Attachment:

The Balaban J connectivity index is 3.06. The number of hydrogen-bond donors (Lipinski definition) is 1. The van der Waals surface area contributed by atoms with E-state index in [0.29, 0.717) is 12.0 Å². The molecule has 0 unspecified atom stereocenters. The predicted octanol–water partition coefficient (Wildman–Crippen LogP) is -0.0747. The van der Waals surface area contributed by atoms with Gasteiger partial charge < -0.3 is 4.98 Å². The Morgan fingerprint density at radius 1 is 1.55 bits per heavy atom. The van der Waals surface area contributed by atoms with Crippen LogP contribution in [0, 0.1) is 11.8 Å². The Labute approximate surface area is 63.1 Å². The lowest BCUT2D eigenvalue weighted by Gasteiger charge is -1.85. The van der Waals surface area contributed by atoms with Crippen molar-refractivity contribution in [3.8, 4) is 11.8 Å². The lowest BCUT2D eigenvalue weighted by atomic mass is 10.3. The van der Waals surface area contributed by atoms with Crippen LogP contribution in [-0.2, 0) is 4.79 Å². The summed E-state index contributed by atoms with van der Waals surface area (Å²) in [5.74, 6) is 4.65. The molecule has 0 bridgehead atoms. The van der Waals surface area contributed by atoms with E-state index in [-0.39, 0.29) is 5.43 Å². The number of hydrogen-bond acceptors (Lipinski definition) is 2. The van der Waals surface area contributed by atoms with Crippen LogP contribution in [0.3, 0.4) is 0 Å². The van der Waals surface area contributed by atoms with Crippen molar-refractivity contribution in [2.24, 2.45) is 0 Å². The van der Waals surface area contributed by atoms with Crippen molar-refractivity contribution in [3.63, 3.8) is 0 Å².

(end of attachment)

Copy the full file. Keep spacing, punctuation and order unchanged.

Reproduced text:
The Balaban J connectivity index is 3.06. The number of hydrogen-bond donors (Lipinski definition) is 1. The van der Waals surface area contributed by atoms with E-state index in [0.29, 0.717) is 12.0 Å². The molecule has 0 unspecified atom stereocenters. The predicted octanol–water partition coefficient (Wildman–Crippen LogP) is -0.0747. The van der Waals surface area contributed by atoms with Gasteiger partial charge < -0.3 is 4.98 Å². The Morgan fingerprint density at radius 1 is 1.55 bits per heavy atom. The van der Waals surface area contributed by atoms with Crippen LogP contribution in [0, 0.1) is 11.8 Å². The Labute approximate surface area is 63.1 Å². The lowest BCUT2D eigenvalue weighted by Gasteiger charge is -1.85. The van der Waals surface area contributed by atoms with Crippen molar-refractivity contribution in [3.8, 4) is 11.8 Å². The lowest BCUT2D eigenvalue weighted by atomic mass is 10.3. The van der Waals surface area contributed by atoms with Crippen LogP contribution in [-0.2, 0) is 4.79 Å². The summed E-state index contributed by atoms with van der Waals surface area (Å²) in [5.74, 6) is 4.65. The molecule has 0 bridgehead atoms. The van der Waals surface area contributed by atoms with E-state index in [-0.39, 0.29) is 5.43 Å². The number of hydrogen-bond acceptors (Lipinski definition) is 2. The van der Waals surface area contributed by atoms with Crippen LogP contribution in [0.3, 0.4) is 0 Å². The van der Waals surface area contributed by atoms with Crippen molar-refractivity contribution in [2.24, 2.45) is 0 Å². The van der Waals surface area contributed by atoms with Crippen molar-refractivity contribution in [3.63, 3.8) is 0 Å².